SACE staffers, Anne Blair and Allie Brown, attended the WISE event in Atlanta held at 5 Seasons Brewery. The turnout was a huge success, with over 75 women and men in attendance. Jamie Barber, with the Georgia Public Service Commission, discussed her role working with the Commissioners and Georgia Power to secure more renewables in the utilities’ portfolio. Jennette Gayer with Environment Georgia, shared her experience advocating for solar power in Georgia and highlighted that last year the U.S. brought more solar power online than fossil fuels. Gayer also stressed the need for more women serving in the Georgia legislature and highlighted the total absence of women serving on the Georgia Public Service Commission. The other panelists were Mary Britton with Hannah Solar and Brooke Starr Haman with Georgia Power, who shared their interests and paths into the field and advice on working in this male-dominated sector.
That same evening, about 40 attendees met in Fort Lauderdale and were joined by some special guests – National Geographic, filming segments for their documentary series The Years of Living Dangerously, and Cecily Strong, known from Saturday Night Live and currently working as a correspondent with National Geographic. The Florida event was sponsored and organized by Southern Alliance for Clean Energy and Women4Solar, with co-hosts Alissa Schafer (SACE) and Raina Russo (Women4Solar).
The panel was moderated by Alissa and featured three unique solar perspectives: Katie Ullman, Director of Global Marketing and Communications for Conergy; Debbie Dooley, founder of Conservatives for Energy Freedom; and Kathe Thompson, Board Director of Natural Resources for League of Women Voters of Palm Beach County. The panel presentations and group discussion covered local and regional challenges and opportunities in the solar market, and it was inspiring to see these conversations included women, men, children, and even celebrities!
Given that the Southeast continues to be a battleground for solar, it is more important than ever that we all continue to work together on the issues that really matter. SACE was honored to be able to participate in both the Atlanta, Georgia and Fort Lauderdale, Florida events, and looks forward to continuing these discussions moving forward.
With the expected release later this month of the Bureau of Ocean Energy Management’s (BOEM) proposed 5-Year Program for offshore oil and gas activities, the Southeast coast may be at the greatest risk it has ever faced from impacts of offshore drilling.
Last year, the Obama administration released an early draft of this 5-Year Program, which proposed selling leases off the shores of Virginia, North Carolina, South Carolina, and Georgia. Along with partners, SACE organized strong opposition to this plan but it’s likely we will need to fight even harder this year to guarantee the safety of the Atlantic coast.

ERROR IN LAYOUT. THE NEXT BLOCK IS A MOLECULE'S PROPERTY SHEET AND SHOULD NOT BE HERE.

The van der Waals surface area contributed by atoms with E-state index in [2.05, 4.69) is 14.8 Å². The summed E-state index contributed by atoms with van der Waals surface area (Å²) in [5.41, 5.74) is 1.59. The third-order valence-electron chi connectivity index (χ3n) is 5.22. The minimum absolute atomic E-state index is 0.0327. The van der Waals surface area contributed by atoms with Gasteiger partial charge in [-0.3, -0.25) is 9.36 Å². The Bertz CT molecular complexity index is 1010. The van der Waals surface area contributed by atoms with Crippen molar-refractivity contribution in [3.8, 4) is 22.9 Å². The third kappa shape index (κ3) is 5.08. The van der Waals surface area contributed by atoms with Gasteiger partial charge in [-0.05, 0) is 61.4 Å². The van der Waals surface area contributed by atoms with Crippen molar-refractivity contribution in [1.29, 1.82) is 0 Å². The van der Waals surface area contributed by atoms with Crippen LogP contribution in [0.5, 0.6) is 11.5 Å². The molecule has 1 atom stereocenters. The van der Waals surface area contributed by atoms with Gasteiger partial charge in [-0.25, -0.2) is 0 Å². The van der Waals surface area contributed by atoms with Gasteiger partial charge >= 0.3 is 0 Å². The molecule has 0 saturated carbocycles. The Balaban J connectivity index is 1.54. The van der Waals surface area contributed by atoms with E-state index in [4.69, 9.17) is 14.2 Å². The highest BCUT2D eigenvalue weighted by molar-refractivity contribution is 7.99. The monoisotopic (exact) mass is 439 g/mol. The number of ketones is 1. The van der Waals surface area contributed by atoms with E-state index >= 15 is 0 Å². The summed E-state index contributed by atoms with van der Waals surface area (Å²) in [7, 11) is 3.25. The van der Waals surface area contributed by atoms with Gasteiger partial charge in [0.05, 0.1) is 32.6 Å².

In recent months, SACE has worked with partners to facilitate a strong showing of local business opposition to offshore drilling. In December, we helped more than 400 businesses in South Carolina deliver a request to S.C. Governor Nikki Haley to protect our currently booming coastal economy, rather than risk it with offshore drilling. Theses businesses are among the 1,000+ businesses along the East Coast calling to cease plans to drill offshore the Atlantic.
In late January, SACE staffer Chris Carnevale served as a Southeast delegate to the Coastal Voices Summit, hosted by Oceana, and met with South Carolina Congressional offices to bring the message of opposition from the states up to Washington, DC.
Then in February, SACE began rolling out its Did-You-Know offshore drilling video series, highlighting facts and perspectives in brief videos which have already generated more than 1,000 views on social media.
Looking forward, we have three big offshore drilling-related activities on our radar:
1) BOEM will take comments on its proposed 5-Year Program for 90 days from the date of its release. We need to flood the agency with comments from citizens in written form and at yet-to-be-scheduled public hearings BOEM will host.
2) We are collaborating with Working Films and other partner groups to host and promote screenings of the Shore Stories: a collection of short films on offshore drilling in North Carolina, South Carolina, and Georgia to help promote public education and galvanize citizen participation in BOEM’s comment period.
3) We are, once again, helping promote and host Hands Across the Sand events along the Southeast coast. Save the date for the morning of Saturday, May 21 to participate in your local Hands event. If you would like to sign up to host an event, please click here. It’s relatively straightforward and we have lots of resources to make it as easy and effective as possible for you.
Together we can protect the Atlantic coast, our economy and quality of life, but it will take all of us! Please stay tuned to our Facebook and Twitter pages and blog for more updates and action opportunities.